THANK GOD THEY’RE BACK! Since Black Moth Super Rainbow’s jaw-droppingly hot 2009 album, Eating Us, the band have done nothing but tease, having scrapped a fully recorded LP and released only a compilation of unreleased tracks taken from their Dandelion Gum recording sessions. But it’s okay now, because Cobra Juicy has arrived and it’s ready to fill the pesky neo-psychedelia shaped hole that’s corrupting all of our hearts.
Kicking off at an uncharacteristically fast pace, lead single, Windshield Smasher sees BMSR’s usually very floaty sound take on a new life. Instead of drifting lazily atop a light breeze, the music veers into the path of a rapid jet stream, with raspy vocoder croons being swept along by crunching guitars and a simplistic yet super-charged drum beat. It’s still very obviously a Black Moth Super Rainbow track, but it certainly seems a diversion from what we’re used to hearing. The fact that the band are eager to play around with their well-established sound is indeed commendable, but a whole album in this vein might soon become a little tiring.
Fortunately, Windshield Smasher is about as balls-out Cobra Juicy gets, but if there’s one clear observable difference that separates this LP from its predecessors, it’s that in recording Cobra Juicy, BMSR have been taking more influence from the Rock end of the psychedelic spectrum than ever before. For the large part, electric guitars (or at least synthesized imitations of them) have replaced acoustic guitars. But one thing has remained a constant: those amazing analog synths. The ones that, in all their detuned glory, gurgle and plunk around every BMSR track, an essential ingredient for the thick hallucinatory stew that the band so often love to cook up.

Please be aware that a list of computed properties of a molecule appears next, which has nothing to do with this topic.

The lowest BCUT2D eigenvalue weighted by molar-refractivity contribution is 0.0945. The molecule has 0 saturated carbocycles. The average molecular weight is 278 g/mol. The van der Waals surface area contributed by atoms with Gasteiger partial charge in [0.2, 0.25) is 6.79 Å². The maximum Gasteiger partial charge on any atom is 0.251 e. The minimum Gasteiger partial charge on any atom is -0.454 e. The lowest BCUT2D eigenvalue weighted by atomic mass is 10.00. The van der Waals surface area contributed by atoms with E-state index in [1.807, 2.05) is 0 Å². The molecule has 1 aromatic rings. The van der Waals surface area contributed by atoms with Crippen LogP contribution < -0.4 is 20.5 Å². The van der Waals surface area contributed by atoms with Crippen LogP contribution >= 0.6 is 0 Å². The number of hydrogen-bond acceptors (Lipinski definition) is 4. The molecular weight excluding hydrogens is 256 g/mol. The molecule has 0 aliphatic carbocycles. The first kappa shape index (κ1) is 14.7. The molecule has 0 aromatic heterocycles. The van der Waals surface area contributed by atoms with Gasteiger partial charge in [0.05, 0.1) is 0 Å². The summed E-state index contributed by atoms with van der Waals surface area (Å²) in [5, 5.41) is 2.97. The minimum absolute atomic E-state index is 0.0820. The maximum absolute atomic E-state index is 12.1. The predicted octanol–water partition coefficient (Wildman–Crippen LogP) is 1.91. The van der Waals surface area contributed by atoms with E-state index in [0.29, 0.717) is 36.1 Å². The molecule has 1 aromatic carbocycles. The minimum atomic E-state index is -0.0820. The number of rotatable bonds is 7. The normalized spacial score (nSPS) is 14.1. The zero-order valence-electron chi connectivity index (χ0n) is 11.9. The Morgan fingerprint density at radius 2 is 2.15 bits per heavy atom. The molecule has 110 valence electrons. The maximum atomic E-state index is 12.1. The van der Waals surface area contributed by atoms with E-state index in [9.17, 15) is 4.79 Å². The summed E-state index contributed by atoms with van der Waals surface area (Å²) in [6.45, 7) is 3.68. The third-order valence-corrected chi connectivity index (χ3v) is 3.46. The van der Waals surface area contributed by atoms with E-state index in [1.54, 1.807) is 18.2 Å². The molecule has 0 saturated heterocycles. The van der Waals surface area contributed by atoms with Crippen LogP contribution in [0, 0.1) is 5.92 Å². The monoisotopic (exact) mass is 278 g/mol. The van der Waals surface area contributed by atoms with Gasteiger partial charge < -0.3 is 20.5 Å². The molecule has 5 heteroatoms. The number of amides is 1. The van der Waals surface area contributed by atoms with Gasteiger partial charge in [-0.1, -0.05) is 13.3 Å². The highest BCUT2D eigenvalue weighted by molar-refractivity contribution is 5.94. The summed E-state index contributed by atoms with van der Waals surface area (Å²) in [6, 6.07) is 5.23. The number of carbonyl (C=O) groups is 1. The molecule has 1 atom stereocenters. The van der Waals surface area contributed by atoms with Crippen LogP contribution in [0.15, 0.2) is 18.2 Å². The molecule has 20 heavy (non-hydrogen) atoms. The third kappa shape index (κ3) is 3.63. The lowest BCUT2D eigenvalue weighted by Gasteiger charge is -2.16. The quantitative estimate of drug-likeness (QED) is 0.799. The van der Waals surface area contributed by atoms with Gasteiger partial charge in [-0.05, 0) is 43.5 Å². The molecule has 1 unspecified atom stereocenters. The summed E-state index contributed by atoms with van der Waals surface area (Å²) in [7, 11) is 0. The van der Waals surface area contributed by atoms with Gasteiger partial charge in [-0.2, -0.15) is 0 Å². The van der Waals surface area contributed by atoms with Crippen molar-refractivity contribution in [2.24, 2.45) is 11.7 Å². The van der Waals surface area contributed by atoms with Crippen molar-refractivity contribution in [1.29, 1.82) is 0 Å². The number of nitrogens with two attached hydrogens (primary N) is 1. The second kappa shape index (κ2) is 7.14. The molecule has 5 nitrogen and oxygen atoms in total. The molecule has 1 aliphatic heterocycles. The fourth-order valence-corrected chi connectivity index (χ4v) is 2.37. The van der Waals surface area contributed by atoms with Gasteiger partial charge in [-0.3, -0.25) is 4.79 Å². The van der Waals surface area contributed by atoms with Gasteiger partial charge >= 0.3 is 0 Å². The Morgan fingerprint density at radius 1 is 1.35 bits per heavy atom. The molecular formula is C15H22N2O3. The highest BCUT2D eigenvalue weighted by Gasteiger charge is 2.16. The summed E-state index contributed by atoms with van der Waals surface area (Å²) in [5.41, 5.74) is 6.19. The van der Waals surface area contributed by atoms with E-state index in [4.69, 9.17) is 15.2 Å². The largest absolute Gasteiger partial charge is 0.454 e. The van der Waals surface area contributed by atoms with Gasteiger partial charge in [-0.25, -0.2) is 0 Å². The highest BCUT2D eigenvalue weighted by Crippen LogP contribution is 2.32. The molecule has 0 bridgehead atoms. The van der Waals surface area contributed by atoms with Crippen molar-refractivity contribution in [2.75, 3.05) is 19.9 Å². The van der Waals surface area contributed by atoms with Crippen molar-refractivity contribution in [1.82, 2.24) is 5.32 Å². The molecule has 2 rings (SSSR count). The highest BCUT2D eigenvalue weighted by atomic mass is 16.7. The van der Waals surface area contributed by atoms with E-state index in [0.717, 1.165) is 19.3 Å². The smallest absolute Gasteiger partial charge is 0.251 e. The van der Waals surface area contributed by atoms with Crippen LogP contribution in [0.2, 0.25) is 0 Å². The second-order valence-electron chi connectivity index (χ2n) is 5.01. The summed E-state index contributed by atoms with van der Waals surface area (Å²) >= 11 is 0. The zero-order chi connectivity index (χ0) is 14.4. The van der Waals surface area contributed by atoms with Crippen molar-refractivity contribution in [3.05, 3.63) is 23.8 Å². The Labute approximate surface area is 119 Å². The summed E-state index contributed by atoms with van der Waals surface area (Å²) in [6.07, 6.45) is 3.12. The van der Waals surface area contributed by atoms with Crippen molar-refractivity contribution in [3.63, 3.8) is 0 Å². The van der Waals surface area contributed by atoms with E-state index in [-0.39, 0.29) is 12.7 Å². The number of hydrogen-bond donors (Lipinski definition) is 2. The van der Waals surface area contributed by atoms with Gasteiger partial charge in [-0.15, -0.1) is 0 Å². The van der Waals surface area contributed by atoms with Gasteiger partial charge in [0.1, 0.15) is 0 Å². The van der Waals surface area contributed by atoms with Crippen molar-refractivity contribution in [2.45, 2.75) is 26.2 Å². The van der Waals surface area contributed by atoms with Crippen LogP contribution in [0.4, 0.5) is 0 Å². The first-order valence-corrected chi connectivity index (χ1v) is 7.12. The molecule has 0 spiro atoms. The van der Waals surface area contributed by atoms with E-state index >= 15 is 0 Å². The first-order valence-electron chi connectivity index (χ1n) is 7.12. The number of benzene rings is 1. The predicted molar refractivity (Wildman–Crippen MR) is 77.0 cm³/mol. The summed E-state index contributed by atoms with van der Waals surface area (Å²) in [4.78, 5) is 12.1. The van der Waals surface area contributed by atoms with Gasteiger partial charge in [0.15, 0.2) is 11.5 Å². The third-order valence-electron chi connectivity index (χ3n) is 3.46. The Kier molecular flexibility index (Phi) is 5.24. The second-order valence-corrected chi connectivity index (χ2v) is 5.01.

The Healing Power of Nothing and Dreamsicle Bomb are two of Cobra Juicy’s lighter moments. Emancipated from the dense crunch of electric guitar that permeates so much of this album, it comes as a more than welcome opportunity for allowing the mind to wander aimlessly for a little while, before the more forceful side of this record returns and buckles you back into your seat. It’s all pretty textbook BMSR. However, Cobra Juicy seems to shine brightest when lead singer, Tobacco, uses the power of strong vocal melodies to their full extent. Like a Sundae and Spraypaint are the most strikingly catchy of Cobra Juicy’s 11 songs, the latter feeling almost ballad-like in nature. Here, Tobacco’s normally excitable digitized voice takes on a more forlorn quality, tapping into pop sensibilities as he closes the album singing the hook, “I couldn’t need you more” over and over again.
Overall, Cobra Juicy is a record that sees BMSR attempting a generally more conventional approach to their song writing. The songs seem to be more structured, and for some, that might come as a disappointment. But is it really fair or reasonable to expect a band whose career spans almost a decade to retain the same writing style throughout? Whilst this album isn’t packed full of shocks and surprises in the same way Dandelion Gum was, there’s certainly more than enough here to keep you coming back for more. Just don’t let its accessibility put you off.
Posted: Thu 11 October 2012